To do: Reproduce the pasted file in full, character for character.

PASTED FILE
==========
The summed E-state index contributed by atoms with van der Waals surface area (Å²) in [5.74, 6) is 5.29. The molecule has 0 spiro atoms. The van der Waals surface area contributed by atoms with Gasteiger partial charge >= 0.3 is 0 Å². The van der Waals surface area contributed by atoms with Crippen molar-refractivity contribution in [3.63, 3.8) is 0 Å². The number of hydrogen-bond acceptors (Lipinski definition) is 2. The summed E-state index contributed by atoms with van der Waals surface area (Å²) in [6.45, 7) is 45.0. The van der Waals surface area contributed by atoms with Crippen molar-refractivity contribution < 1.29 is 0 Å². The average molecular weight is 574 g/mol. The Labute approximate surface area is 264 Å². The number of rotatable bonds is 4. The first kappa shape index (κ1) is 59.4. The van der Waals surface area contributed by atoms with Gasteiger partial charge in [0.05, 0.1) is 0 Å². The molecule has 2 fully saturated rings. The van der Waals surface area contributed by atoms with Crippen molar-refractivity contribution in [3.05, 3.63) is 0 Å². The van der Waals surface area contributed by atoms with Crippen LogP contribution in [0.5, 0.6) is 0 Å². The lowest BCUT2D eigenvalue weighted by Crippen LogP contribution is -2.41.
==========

The summed E-state index contributed by atoms with van der Waals surface area (Å²) in [5.74, 6) is 5.29. The molecule has 0 spiro atoms. The van der Waals surface area contributed by atoms with Gasteiger partial charge >= 0.3 is 0 Å². The van der Waals surface area contributed by atoms with Crippen molar-refractivity contribution in [3.63, 3.8) is 0 Å². The number of hydrogen-bond acceptors (Lipinski definition) is 2. The summed E-state index contributed by atoms with van der Waals surface area (Å²) in [6.45, 7) is 45.0. The van der Waals surface area contributed by atoms with Crippen molar-refractivity contribution < 1.29 is 0 Å². The average molecular weight is 574 g/mol. The Labute approximate surface area is 264 Å². The number of rotatable bonds is 4. The first kappa shape index (κ1) is 59.4. The van der Waals surface area contributed by atoms with Gasteiger partial charge in [0.05, 0.1) is 0 Å². The molecule has 2 fully saturated rings. The van der Waals surface area contributed by atoms with Crippen molar-refractivity contribution in [3.05, 3.63) is 0 Å². The van der Waals surface area contributed by atoms with Crippen LogP contribution in [0.5, 0.6) is 0 Å². The lowest BCUT2D eigenvalue weighted by Crippen LogP contribution is -2.41.